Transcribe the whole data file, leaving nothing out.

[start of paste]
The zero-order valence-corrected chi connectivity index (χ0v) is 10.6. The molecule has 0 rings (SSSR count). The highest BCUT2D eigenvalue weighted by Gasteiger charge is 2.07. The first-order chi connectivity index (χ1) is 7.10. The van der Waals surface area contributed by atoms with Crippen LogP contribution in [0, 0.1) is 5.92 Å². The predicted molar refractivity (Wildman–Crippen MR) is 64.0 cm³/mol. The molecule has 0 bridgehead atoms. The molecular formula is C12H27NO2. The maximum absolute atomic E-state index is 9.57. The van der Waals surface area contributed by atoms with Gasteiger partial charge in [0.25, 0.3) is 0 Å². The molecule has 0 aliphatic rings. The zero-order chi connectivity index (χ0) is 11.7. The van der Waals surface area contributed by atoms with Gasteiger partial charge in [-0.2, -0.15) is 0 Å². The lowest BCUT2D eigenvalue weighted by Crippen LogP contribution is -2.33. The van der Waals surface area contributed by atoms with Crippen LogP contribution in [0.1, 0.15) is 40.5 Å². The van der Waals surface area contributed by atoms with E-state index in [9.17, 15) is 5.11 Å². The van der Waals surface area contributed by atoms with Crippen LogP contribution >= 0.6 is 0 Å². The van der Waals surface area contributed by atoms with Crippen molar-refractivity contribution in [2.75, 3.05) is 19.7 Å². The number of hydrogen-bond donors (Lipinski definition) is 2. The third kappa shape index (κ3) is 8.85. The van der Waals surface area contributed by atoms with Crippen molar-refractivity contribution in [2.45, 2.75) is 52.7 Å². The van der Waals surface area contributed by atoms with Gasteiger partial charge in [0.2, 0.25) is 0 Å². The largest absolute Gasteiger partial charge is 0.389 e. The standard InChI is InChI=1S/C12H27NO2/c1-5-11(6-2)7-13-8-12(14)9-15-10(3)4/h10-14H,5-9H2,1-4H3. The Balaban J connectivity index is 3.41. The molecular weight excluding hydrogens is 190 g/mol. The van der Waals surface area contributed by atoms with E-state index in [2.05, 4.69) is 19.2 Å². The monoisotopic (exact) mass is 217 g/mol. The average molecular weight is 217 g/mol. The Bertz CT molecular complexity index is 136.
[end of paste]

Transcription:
The zero-order valence-corrected chi connectivity index (χ0v) is 10.6. The molecule has 0 rings (SSSR count). The highest BCUT2D eigenvalue weighted by Gasteiger charge is 2.07. The first-order chi connectivity index (χ1) is 7.10. The van der Waals surface area contributed by atoms with Crippen LogP contribution in [0, 0.1) is 5.92 Å². The predicted molar refractivity (Wildman–Crippen MR) is 64.0 cm³/mol. The molecule has 0 bridgehead atoms. The molecular formula is C12H27NO2. The maximum absolute atomic E-state index is 9.57. The van der Waals surface area contributed by atoms with Gasteiger partial charge in [0.25, 0.3) is 0 Å². The molecule has 0 aliphatic rings. The zero-order chi connectivity index (χ0) is 11.7. The van der Waals surface area contributed by atoms with Gasteiger partial charge in [-0.2, -0.15) is 0 Å². The lowest BCUT2D eigenvalue weighted by Crippen LogP contribution is -2.33. The van der Waals surface area contributed by atoms with Crippen LogP contribution in [0.1, 0.15) is 40.5 Å². The van der Waals surface area contributed by atoms with E-state index in [9.17, 15) is 5.11 Å². The van der Waals surface area contributed by atoms with Crippen LogP contribution >= 0.6 is 0 Å². The van der Waals surface area contributed by atoms with Crippen molar-refractivity contribution in [2.75, 3.05) is 19.7 Å². The number of hydrogen-bond donors (Lipinski definition) is 2. The third kappa shape index (κ3) is 8.85. The van der Waals surface area contributed by atoms with Crippen molar-refractivity contribution in [2.45, 2.75) is 52.7 Å². The van der Waals surface area contributed by atoms with Gasteiger partial charge in [0.2, 0.25) is 0 Å². The largest absolute Gasteiger partial charge is 0.389 e. The standard InChI is InChI=1S/C12H27NO2/c1-5-11(6-2)7-13-8-12(14)9-15-10(3)4/h10-14H,5-9H2,1-4H3. The Balaban J connectivity index is 3.41. The molecular weight excluding hydrogens is 190 g/mol. The van der Waals surface area contributed by atoms with E-state index in [2.05, 4.69) is 19.2 Å². The monoisotopic (exact) mass is 217 g/mol. The average molecular weight is 217 g/mol. The Bertz CT molecular complexity index is 136.